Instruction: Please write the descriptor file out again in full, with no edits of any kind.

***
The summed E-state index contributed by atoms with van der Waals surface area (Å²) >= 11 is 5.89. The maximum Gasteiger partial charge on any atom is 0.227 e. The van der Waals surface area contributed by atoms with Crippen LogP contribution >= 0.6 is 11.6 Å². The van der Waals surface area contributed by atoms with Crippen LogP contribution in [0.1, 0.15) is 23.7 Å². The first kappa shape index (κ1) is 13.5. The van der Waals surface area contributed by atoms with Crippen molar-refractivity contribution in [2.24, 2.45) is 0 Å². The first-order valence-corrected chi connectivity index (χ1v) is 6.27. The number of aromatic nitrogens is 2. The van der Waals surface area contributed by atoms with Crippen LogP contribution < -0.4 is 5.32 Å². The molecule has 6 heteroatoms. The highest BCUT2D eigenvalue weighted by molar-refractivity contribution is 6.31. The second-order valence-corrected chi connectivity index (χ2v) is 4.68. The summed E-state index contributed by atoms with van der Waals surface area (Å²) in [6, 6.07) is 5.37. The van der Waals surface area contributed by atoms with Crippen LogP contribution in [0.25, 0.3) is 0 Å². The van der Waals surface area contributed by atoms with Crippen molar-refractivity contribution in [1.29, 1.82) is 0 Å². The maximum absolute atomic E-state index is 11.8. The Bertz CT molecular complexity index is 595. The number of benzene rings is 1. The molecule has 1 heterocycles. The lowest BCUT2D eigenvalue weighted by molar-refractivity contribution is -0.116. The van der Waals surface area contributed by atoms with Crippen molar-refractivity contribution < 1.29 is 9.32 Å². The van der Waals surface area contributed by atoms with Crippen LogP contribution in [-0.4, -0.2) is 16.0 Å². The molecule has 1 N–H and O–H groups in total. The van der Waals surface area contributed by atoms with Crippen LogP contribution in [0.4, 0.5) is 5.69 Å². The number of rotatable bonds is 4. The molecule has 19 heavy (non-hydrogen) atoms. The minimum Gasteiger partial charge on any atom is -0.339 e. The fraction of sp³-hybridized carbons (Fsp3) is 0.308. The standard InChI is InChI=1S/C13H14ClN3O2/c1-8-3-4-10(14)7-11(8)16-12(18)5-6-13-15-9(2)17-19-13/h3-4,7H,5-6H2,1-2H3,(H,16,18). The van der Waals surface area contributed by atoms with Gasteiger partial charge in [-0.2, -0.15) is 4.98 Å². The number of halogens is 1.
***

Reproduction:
The summed E-state index contributed by atoms with van der Waals surface area (Å²) >= 11 is 5.89. The maximum Gasteiger partial charge on any atom is 0.227 e. The van der Waals surface area contributed by atoms with Crippen LogP contribution >= 0.6 is 11.6 Å². The van der Waals surface area contributed by atoms with Crippen LogP contribution in [0.1, 0.15) is 23.7 Å². The first kappa shape index (κ1) is 13.5. The van der Waals surface area contributed by atoms with Crippen molar-refractivity contribution in [2.24, 2.45) is 0 Å². The first-order valence-corrected chi connectivity index (χ1v) is 6.27. The number of aromatic nitrogens is 2. The van der Waals surface area contributed by atoms with Crippen LogP contribution < -0.4 is 5.32 Å². The molecule has 6 heteroatoms. The highest BCUT2D eigenvalue weighted by molar-refractivity contribution is 6.31. The second-order valence-corrected chi connectivity index (χ2v) is 4.68. The summed E-state index contributed by atoms with van der Waals surface area (Å²) in [6, 6.07) is 5.37. The van der Waals surface area contributed by atoms with Crippen LogP contribution in [0.25, 0.3) is 0 Å². The van der Waals surface area contributed by atoms with Crippen molar-refractivity contribution in [1.29, 1.82) is 0 Å². The maximum absolute atomic E-state index is 11.8. The Bertz CT molecular complexity index is 595. The number of benzene rings is 1. The molecule has 1 heterocycles. The lowest BCUT2D eigenvalue weighted by molar-refractivity contribution is -0.116. The van der Waals surface area contributed by atoms with Crippen molar-refractivity contribution < 1.29 is 9.32 Å². The van der Waals surface area contributed by atoms with Crippen LogP contribution in [-0.4, -0.2) is 16.0 Å². The molecule has 1 N–H and O–H groups in total. The van der Waals surface area contributed by atoms with Crippen LogP contribution in [0.4, 0.5) is 5.69 Å². The number of rotatable bonds is 4. The molecule has 19 heavy (non-hydrogen) atoms. The minimum Gasteiger partial charge on any atom is -0.339 e. The fraction of sp³-hybridized carbons (Fsp3) is 0.308. The standard InChI is InChI=1S/C13H14ClN3O2/c1-8-3-4-10(14)7-11(8)16-12(18)5-6-13-15-9(2)17-19-13/h3-4,7H,5-6H2,1-2H3,(H,16,18). The van der Waals surface area contributed by atoms with Gasteiger partial charge in [-0.2, -0.15) is 4.98 Å². The number of halogens is 1.